As a provider, you’ve dedicated your life and mental ability to helping people in need, and you’re devoted to the continual improvement of the quality of healthcare. In today’s challenging healthcare landscape, there is a real need for peer-to-peer oversight and quality control. Becoming an independent claims reviewer can be a great way to extend your dedication to the advancement of healthcare quality and ethics beyond your individual practice.

This certification allows you to use your extensive training, knowledge, and drive to offer objective opinions regarding patient diagnoses, treatment plans, and future medical care needs. As a qualified claims reviewer, your clinic will not only see additional revenue resulting from this duty--you and your practice will hold stand-out expertise in your field. Your opinion will be cited, and you’ll be relied on as a medical expert as you help non-medical professionals settle claims to the benefit of both patients and providers.  


Post-accident injury care is one of the most complex areas in healthcare coverage. Insurance companies have a vested interest in keeping the process confusing enough to limit patient and provider participation after an accident. This confusion leads to extra administrative work for your staff and missed opportunities for clinic revenue as you provide care for patients in need. Plus, without clarity in injury care coverage, patients are often left without access to or knowledge of the opportunities for care that will provide the best long-term outcomes.  

The most successful providers engage healthcare-focused capital funds to offset internal costs of injury care. Partnering with an experienced revenue cycle management (RCM) company can give your clinic instant back-office support for personal injury and workers’ compensation patient claims. Such a partnership can lift common financial roadblocks from your practice as RCM experts navigate co-pays, high deductibles, and delayed reimbursements that are common when dealing with accident claims. SyndeoCare has turn-key solutions for doctors who want to realize substantial increases in practice revenue without having to invest in labor, durable medical equipment or expensive marketing campaigns. Providers who engage in these partnerships are able to focus on quality patient care without the financial pitfalls that are common with injury claims.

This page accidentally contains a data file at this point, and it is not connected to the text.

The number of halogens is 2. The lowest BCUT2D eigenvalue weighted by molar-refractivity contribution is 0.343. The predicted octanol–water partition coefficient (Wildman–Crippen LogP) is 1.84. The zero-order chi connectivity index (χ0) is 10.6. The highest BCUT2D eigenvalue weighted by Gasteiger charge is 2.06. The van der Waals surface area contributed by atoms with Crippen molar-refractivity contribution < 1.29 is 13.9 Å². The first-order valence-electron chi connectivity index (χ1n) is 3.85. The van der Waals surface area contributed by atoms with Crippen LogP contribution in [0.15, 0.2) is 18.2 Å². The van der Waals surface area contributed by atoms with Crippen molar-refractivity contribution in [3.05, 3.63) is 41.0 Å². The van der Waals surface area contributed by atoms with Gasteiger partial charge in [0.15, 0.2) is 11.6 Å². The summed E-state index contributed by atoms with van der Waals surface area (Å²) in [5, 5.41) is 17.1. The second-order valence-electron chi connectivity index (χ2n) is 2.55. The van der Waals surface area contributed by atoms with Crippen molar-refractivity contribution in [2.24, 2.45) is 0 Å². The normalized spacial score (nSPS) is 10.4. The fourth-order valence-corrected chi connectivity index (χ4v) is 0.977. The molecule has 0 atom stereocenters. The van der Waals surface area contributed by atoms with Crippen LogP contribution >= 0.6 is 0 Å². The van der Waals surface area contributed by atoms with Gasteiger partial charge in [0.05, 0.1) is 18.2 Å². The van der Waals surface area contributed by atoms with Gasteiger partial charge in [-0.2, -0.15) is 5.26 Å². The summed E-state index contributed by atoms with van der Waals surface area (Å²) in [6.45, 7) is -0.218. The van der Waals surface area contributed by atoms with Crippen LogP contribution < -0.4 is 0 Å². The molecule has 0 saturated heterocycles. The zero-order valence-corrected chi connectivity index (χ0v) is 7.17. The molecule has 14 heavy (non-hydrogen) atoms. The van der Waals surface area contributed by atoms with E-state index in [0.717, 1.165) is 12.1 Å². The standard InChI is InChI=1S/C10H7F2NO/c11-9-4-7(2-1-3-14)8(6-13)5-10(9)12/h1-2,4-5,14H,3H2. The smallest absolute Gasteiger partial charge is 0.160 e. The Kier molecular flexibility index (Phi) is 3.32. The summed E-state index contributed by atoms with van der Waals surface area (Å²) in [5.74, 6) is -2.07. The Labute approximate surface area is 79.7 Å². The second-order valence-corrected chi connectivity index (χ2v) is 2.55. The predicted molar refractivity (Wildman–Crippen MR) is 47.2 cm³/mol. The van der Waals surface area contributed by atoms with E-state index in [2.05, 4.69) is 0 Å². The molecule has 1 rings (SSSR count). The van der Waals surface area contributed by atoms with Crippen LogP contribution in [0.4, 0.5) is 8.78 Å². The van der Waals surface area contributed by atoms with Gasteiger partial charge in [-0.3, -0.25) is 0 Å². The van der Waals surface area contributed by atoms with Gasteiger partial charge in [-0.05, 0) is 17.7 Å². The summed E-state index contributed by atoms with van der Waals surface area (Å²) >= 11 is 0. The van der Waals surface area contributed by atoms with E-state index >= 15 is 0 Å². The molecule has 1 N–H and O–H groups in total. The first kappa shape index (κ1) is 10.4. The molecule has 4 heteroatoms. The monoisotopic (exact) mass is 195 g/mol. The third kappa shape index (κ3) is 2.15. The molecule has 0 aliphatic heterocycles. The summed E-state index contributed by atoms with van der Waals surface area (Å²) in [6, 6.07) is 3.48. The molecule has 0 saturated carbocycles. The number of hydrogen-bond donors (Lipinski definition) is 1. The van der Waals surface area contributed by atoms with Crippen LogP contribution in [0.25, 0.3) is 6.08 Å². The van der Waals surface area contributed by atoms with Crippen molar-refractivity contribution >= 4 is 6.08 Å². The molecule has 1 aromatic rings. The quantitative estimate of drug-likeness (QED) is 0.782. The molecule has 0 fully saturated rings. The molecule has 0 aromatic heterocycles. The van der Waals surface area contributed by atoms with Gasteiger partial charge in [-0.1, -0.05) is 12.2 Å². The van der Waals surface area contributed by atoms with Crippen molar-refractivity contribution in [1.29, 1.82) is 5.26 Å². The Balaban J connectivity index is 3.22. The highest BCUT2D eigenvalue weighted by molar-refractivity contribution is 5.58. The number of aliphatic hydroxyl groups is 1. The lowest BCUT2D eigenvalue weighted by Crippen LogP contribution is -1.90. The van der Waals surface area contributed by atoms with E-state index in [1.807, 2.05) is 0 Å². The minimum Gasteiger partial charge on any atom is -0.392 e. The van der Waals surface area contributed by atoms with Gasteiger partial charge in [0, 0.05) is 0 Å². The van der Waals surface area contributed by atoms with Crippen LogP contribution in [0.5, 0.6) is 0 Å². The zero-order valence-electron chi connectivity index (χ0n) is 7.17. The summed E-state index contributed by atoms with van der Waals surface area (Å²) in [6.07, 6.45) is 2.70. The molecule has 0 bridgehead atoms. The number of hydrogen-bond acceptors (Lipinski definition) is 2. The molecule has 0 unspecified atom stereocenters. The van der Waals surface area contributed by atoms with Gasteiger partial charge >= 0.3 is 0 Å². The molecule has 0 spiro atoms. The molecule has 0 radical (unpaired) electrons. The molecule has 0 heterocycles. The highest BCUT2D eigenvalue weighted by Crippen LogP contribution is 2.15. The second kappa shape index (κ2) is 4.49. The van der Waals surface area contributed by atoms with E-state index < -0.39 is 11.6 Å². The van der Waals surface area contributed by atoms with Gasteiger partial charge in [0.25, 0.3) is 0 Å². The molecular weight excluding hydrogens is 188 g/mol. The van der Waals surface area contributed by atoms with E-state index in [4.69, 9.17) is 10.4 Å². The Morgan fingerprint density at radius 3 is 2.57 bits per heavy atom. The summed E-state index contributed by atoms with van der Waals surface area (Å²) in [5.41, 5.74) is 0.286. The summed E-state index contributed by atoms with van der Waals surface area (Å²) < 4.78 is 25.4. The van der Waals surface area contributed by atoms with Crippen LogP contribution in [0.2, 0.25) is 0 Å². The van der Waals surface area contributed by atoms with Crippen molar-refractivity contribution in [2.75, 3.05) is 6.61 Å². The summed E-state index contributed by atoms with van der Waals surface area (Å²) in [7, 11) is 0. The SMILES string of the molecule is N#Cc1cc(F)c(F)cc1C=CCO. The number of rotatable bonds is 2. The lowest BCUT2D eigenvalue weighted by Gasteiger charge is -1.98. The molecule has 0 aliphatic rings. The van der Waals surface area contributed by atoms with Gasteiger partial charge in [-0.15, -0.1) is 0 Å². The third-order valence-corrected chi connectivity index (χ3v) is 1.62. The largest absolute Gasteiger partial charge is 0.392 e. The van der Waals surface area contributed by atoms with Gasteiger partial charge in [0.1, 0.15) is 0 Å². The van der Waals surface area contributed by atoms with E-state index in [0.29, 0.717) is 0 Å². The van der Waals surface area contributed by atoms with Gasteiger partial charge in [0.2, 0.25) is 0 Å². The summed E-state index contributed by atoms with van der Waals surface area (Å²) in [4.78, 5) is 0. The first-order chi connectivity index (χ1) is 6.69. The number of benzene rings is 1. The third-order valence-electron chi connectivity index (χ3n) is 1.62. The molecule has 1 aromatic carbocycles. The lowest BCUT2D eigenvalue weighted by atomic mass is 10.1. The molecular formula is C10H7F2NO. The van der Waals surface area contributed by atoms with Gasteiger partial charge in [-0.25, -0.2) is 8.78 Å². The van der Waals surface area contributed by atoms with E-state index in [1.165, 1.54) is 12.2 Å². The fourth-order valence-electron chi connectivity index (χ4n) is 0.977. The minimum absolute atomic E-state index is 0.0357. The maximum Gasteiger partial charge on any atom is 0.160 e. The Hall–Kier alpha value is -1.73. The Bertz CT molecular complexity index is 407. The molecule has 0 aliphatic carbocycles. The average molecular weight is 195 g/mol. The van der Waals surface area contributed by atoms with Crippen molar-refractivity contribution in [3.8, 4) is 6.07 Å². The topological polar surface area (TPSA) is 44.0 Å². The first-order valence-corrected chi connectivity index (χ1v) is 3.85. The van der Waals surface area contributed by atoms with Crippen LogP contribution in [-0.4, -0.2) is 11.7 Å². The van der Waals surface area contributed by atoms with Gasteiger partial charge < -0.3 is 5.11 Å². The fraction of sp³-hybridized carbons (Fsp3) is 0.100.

The landscape of healthcare in 2018 may be rife with uncertainty, but that doesn’t mean the quality or value of your practice has to suffer. Each of the suggestions highlighted in this post will bring a level of patient-focused expertise to your clinic. By adapting your practice, you can maintain independence and flexibility, and create new streams of revenue while reaching new levels of quality patient care. Whether you transition to a concierge clinic, participate in research, become a certified claims reviewer, or work with expert affiliates such as SyndeoCare, there are many options for adapting your practice in the face of uncertainty.